And their presentation sounds a happy note, seeing as the in-game graphics of Koudelka fit the game well. I've heard complaints that the abbey is full of drab and lifeless colours, cloaked in browns, black and greys. This much is true; but I ask you; do you expect perhaps a neon green decor with powder blue trim in an abandoned and seemingly haunted monastery? The dark pallet successfully sets a foreboding mood while the shadowy backgrounds, despite looking a little flat at times, contain intricate details and housing moving animations themselves, such as a clock's pendulum swinging to and fro. The cut scenes using the in-game engine's graphics do look blocky and awkward at times, but the character models move smoothly, the various gestures and lip sync meshing well with the voice acting. The plot driven CGI's are simply breathtaking for the game's time and really add to the feel of the experiance rather then just being there for the sake of it. The graphics manage to say what they need to, sometimes in a muddled kind of way, but often going above the call of duty.

The presentation does falter a little at times. The game boasts two battle themes, and this is all the music you will be receiving. You have one set of music for random battles, which makes a stab at being a period apt remix of sorts, and a boss battle music, which is altogether a more violent feeling piece. Both tunes in themselves are far from terrible, but the repetition of these tracks throughout the game tends to get pretty irksome pretty quick. I myself was never annoyed enough to ever mute the tv, but the shine of the battle themes had certainly worn away by the end. As hinted at previously, I remain impressed with the games voice acting. A very solid job is done ensuring that each characters persona comes across in the crisply and well read lines, inclusive of corretly placed sighs, pauses and stutterings that in previous games have come across poorly. The one big catch that the voice acting finds itself snagged upon is its curious use of accents. Respectively, you have cast members hailing from Wales, England and Ireland, yet the VA's are very obviously American, and absolutely no attempt has been made to disguise this. It makes me wonder why bother to set the story in rural Wales, then make absolutely no attempt to show the player they are there. You are made to play minus subtitles too, so pay attention! The various sounds made by the game do a great job of adding to the ambience. Floorboards creak, clocks tick, wind whistles and so on.

And one sounds you'll rarely hear is your own cries of frustration; the difficulty level evens out on the easy side. You rarely have to worry about dying, as with each level up, your HP and MP are fully replenished, with the same effect present when you use a true save-in point, as opposed to a temporary save. The saves system in itself is quite clever, with some rooms offering the temp save, of which you can only have one on your memory card and the true save points, in the guise of holy water fountains, often being protected by large boss monsters. The controls are also worth a note, with Koudelka following the D-Pad as you press instead of using a more Res Evil-like rotation system. For the most part, this works well, but thanks to some of the more rather dramatic camera angles, you might find yourself confused now and then. A small price to pay for a relatively simple interface which lends to the game greatly. A nice inclusion is how Koudelka will look at her surroundings as she explores, pointing the way to a helpful piece of equipment or in-game puzzle. The menus too are nicely set out and easy to navigate, helping you change equips, cast healing spells and use items crisply.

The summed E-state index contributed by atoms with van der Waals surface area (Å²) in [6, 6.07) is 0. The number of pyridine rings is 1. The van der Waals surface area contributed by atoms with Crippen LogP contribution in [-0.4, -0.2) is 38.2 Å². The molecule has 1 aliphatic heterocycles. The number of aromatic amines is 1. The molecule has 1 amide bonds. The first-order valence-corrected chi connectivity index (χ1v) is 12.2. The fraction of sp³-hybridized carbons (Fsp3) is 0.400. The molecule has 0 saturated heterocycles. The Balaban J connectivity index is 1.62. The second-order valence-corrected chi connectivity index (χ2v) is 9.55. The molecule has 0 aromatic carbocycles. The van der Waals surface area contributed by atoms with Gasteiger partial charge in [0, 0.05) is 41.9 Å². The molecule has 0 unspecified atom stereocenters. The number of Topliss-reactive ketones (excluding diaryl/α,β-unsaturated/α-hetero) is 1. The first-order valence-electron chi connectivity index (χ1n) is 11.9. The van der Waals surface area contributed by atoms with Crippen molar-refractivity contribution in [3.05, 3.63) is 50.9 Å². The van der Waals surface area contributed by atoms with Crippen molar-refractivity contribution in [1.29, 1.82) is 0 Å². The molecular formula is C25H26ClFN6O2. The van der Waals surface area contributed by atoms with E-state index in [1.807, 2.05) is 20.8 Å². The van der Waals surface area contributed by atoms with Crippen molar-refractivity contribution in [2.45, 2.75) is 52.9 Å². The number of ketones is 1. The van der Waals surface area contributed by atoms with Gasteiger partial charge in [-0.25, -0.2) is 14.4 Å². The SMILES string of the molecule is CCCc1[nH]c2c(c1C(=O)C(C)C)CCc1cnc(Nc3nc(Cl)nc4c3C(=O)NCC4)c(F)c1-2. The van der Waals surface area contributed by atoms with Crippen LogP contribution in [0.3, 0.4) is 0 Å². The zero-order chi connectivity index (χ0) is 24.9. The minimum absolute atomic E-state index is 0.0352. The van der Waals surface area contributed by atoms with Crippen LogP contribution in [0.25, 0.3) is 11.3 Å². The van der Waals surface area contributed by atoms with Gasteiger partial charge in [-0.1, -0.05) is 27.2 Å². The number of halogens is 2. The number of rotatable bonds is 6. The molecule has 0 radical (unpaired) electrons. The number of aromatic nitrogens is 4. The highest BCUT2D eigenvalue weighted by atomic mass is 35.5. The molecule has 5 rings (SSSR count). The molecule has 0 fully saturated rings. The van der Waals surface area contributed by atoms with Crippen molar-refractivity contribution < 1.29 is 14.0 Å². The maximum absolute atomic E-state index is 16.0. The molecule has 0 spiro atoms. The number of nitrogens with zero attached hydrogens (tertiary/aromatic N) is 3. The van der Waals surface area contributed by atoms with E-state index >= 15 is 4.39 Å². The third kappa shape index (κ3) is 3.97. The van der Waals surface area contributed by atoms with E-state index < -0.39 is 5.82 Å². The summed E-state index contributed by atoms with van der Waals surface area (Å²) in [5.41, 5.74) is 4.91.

If I was to moan about any aspect of the game so far not covered, two things spring to mind. Firstly, the game is ridiculously short for one that spans across four disks, will easily be completed in under 15 hours while holding very little in the way of reply value, although it does boast three different endings. The other letdown is in the form of scares; there are none. For a game that is meant to have a gothic horror edge, and one that sets such a great atmosphere, it really misses out on having genuine jump moments. The various ghouls are found via a RPG random battle encounter which kills the creepy sensation of seeing zombies and ghosts stumbling and floating about the place, and apart from the CGI's, key moments in which a scare could have been easily manufactured are ruined by the decision to have the action played out with text rather than a moving scene. This is a real shame, seeing as several moments would have been in a prime position to make the gamer jump a few feet.

But when it's all said and done, Koudelka is hardly a bad game, but one that finds itself falling short of being a great one. If you can look past the short lifespan and the poor battle system, you will find a great story being told though an impressive cast in a well made atmosphere. It's not for everyone, that's for sure, but it certainly shouldn't be dismissed without fair chance.

And the fact that it spawned the Shadow Hearts series can only be viewed as a plus.


bside's avatar
Community review by bside (July 17, 2005)

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EmP posted October 15, 2008:

Ignore this: I clicked on the wrong Koudelka review,
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wolfqueen001 posted October 15, 2008:

XD You're a mod, goofy. Why not delete it?
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Masters posted October 15, 2008:

Unacceptable. Let this topic flourish anyhow.
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EmP posted October 15, 2008:

I like the little people to know I'm not above mistakes. It makes their droll lifes seem better somehow.
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psychopenguin posted October 15, 2008:

Any review that slams Chrono Cross is okay in my book.

10/10 would read again
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Suskie posted October 15, 2008:

Bside! I remember him! He was the guy who wrote that terrible Phantom Hourglass review then tried to pass it off as satire so people wouldn't hate it as much! What ever happened to him?